Psycho filler


"There are two kinds of eating," Alfred Hitchcock once said. "Eating to sustain and eating for pleasure - I eat for pleasure." It was a funny kind of pleasure, though, twisted and dark. It made him so obese that he wheezed; so obese that he dreaded appearing in publicity shots for his own pictures. And, much of the time the pleasure had to be indulged in private, where nothing came between him and the object of his desire. As one of his earlier actresses commented: "He got as emotional about food as he did about anything, and his relationship with food was almost sexual." He spoke of restaurants as if they were lovers.

When we visualise Hitchcock (1899-1980), it is the profile of his tummy that we remember first. That bulbous receptacle was a cameo in over 50 films, and the great director was perfectly aware of how he looked: fat. Not that he liked it. He tried to lose weight sporadically, often to impress a lovely leading lady such as Grace Kelly or Tippi Hedren, but his love affair with food always triumphed. His most dramatic diet was in 1943, when he dropped 100 pounds, a third of his body weight, on a diet of black coffee and steak salads. The results appeared in Lifeboat (1944), where Hitch's cameo is as a "before" and "after" in a slimming ad, but by the time the film appeared he was already back to his old rotund self.

His biographer Donald Spoto describes a typical dinner as "relishes, a roast chicken, a small boiled ham, potatoes, two vegetables, bread, a bottle of wine, salad, dessert". Then brandy. Hitchcock learnt to eat for comfort as a boy. Hitchcock pere was an East End grocer, a distant, cruel man, and young Alfred found solace in the solitary consumption of cold meat and potatoes. In later life, his private binge food of choice was ice-cream, though he also couldn't do without Dover sole, his wife Alma's pate, and English bacon, which he had shipped to him in LA. When he first arrived in Hollywood in 1937, he took full advantage of the largesse of the American table and its horse-sized steaks. On one occasion, he dined with guests on a double-thick steak and ice-cream parfait. When everybody else ordered coffee, he ordered another steak and a second ice-cream. At last, he summoned the waiter and asked for the bill, along with a third steak and final ice-cream.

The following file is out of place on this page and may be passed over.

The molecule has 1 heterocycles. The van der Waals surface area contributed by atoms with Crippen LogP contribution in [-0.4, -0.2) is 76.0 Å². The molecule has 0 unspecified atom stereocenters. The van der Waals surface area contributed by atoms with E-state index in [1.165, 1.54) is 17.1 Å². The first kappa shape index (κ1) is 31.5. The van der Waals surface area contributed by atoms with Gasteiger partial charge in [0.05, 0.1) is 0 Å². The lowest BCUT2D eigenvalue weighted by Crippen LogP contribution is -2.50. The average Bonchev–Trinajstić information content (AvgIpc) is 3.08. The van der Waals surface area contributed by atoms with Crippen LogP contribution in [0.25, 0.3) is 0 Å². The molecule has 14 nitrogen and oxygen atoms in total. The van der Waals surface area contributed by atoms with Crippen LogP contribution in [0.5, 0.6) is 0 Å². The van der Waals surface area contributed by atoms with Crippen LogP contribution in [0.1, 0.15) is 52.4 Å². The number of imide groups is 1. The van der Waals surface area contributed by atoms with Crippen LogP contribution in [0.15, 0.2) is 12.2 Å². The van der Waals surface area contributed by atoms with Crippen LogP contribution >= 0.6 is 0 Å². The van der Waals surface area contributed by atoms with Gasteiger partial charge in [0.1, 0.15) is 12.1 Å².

Hitchcock's films don't have as much food in them as one might expect - as if he didn't want to parade his greed in public. What eating there is can be distasteful. The mother in To Catch a Thief stubs out her cigarette in a poached egg. In Lamb to the Slaughter, a woman kills her husband with a frozen leg of lamb, before cooking it and serving it up to the police as they fruitlessly search for the murder weapon.

The edible and the macabre are very close. Hitchcock's passion for food, like that for cool blondes, could turn to revulsion in the heat of the moment. Friends said that he feared swallowing and had to take his meals in huge gulps. He also claimed - perversely - that he hated suspense, and for that reason could never have a souffle made in his house. "We'd have to wait for 40 minutes to find out if [it] turned out right and that is more than I could stand!" Instant gratification was what Hitchcock craved, hence his preferred breakfast: ice-cream and brandy.

I Scream
Take a tub of vanilla-blond ice-cream and pour spoonfuls of warmed brandy over it. Murder it quietly behind closed doors.

This article first appeared in the 21 June 1999 issue of the New Statesman, Better to shop than to vote